For example, though the genes that control things like sex and other physical characteristics are much more complicated than just single genes, it’s conceivable that “designer babies” and choosing what characteristics your children have could become a much more realistic prospect.


Even though they’re already ubiquitous on the streets of our towns and cities, privately-owned e-scooters remain technically illegal to ride on Britain’s roads and pavements.

Essentially, the legal problem is that because they have an electric motor, they are not allowed on pavements – but because they cannot be taxed or insured, they are not legal on roads either. So e-scooters remain in legal limbo outside of around 20 Boris Bike-style rental trials across a number of cities and towns.

E-scooters (Illustration: Tracy Worrall)
E-scooters (Illustration: Tracy Worrall)

However, all could be set to change in the not too distant future as the Department of Transport is working on establishing a new category of vehicle to cover e-scooters and other future innovations. This means that eventually politicians are going to have to intervene and weigh the potential benefits of new modes of transport and improved urban mobility against the inevitable opprobrium from their constituents.

Autonomous vehicles

After decades of false-dawns, we could be on the cusp of autonomous – or self-driving – cars becoming a real, viable mode of transport. Trials of different implementations of the technology have been taking place on Britain’s roads for several years now, and back in May, the first commercial autonomous bus service began trial operations in Edinburgh.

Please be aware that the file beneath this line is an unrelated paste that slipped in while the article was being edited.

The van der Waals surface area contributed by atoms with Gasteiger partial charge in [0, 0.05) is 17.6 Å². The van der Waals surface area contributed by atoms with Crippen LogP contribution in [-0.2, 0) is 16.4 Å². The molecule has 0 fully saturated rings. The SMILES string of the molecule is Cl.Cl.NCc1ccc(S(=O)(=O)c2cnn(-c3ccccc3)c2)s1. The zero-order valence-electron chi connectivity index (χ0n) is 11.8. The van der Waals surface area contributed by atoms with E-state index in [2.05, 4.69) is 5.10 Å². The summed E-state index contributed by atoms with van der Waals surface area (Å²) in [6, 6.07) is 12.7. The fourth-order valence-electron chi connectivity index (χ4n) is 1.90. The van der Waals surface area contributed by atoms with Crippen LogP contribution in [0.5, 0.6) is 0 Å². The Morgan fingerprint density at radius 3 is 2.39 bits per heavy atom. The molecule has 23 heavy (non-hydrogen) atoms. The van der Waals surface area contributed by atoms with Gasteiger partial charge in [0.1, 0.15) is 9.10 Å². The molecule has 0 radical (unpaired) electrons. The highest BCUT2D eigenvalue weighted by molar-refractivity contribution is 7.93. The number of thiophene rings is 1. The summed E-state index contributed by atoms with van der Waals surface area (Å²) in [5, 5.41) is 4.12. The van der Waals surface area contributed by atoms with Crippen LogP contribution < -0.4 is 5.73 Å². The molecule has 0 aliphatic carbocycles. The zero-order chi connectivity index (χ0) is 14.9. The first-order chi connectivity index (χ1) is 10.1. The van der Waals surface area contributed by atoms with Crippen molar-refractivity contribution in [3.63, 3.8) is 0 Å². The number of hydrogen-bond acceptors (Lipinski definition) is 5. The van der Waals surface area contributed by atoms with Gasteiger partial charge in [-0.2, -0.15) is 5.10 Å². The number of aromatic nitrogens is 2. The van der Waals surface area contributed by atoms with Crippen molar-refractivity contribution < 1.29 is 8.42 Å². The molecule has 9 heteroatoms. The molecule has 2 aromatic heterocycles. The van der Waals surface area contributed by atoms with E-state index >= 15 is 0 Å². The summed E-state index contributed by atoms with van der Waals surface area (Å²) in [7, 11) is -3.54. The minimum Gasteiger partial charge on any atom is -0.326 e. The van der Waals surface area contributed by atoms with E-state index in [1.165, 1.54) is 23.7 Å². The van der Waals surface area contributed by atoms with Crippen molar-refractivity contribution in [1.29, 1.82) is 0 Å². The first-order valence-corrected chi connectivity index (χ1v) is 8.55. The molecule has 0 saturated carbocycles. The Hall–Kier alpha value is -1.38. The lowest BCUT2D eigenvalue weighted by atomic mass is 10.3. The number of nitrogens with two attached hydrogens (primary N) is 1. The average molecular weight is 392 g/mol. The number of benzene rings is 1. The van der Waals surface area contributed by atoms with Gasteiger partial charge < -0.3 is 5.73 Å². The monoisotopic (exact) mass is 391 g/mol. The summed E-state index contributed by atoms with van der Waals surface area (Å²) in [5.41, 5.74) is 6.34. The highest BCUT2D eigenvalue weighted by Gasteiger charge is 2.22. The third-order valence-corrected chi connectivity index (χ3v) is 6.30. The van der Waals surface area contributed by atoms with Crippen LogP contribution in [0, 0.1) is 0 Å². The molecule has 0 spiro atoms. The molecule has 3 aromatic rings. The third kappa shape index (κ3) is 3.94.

However the Edinburgh trial is limited in that buses are still required to have a safety driver, sat poised by the steering wheel to take control should the autonomous features get into any difficulty.

Assuming the technology continues to improve, it will quickly require political action as there’s currently no provision in law for true autonomous vehicles without the need for a human ready to take over. Similarly there are currently no rules on the statute book about “remote” driving – where a human is in control but they are not sat in the driving seat, potentially on the other side of the world, piloting the vehicle remotely.

That’s why last year the Law Commission published recommendations for reform, including codifying the test for self-driving vehicles to prove they are worthy, a regulatory process for approving new types of vehicle, and defining who is actually legally responsible when an autonomous vehicle has an accident.

Supersonic flight

Two decades on from Concorde’s last flight and supersonic passenger jets may be on the cusp of taking off again. A number of start-ups are dabbling in the area, but the most high profile entrant is Colorado-based Boom Aviation. Having raised funds to the tune of over $150m, the company is currently working on building a 65-88 passenger supersonic jet, which the company claims will be capable of travelling at Mach 1.7 (1,304mph) – putting New York just a three and a half hour flight away from London.

If the return of supersonic travel isn’t fast enough for you, then worry not - if Elon Musk is to be believed

Although the jet has not yet lifted off, it is already attracting serious interest, with a number of airlines expressing interest – Richard Branson has already reserved 10.

Where this gets interesting from a regulatory perspective is in terms of the underlying technology. Since the days of Concorde, supersonic travel has been banned over land because of the glass-shattering noise the plane made as it smashed through the sound barrier. Boom claims that thanks to its use of modern materials and design its jet won’t have the same problem, so if true it may require the rulebook on supersonic travel to be rewritten – not to mention weighed against the inevitable environmental concerns.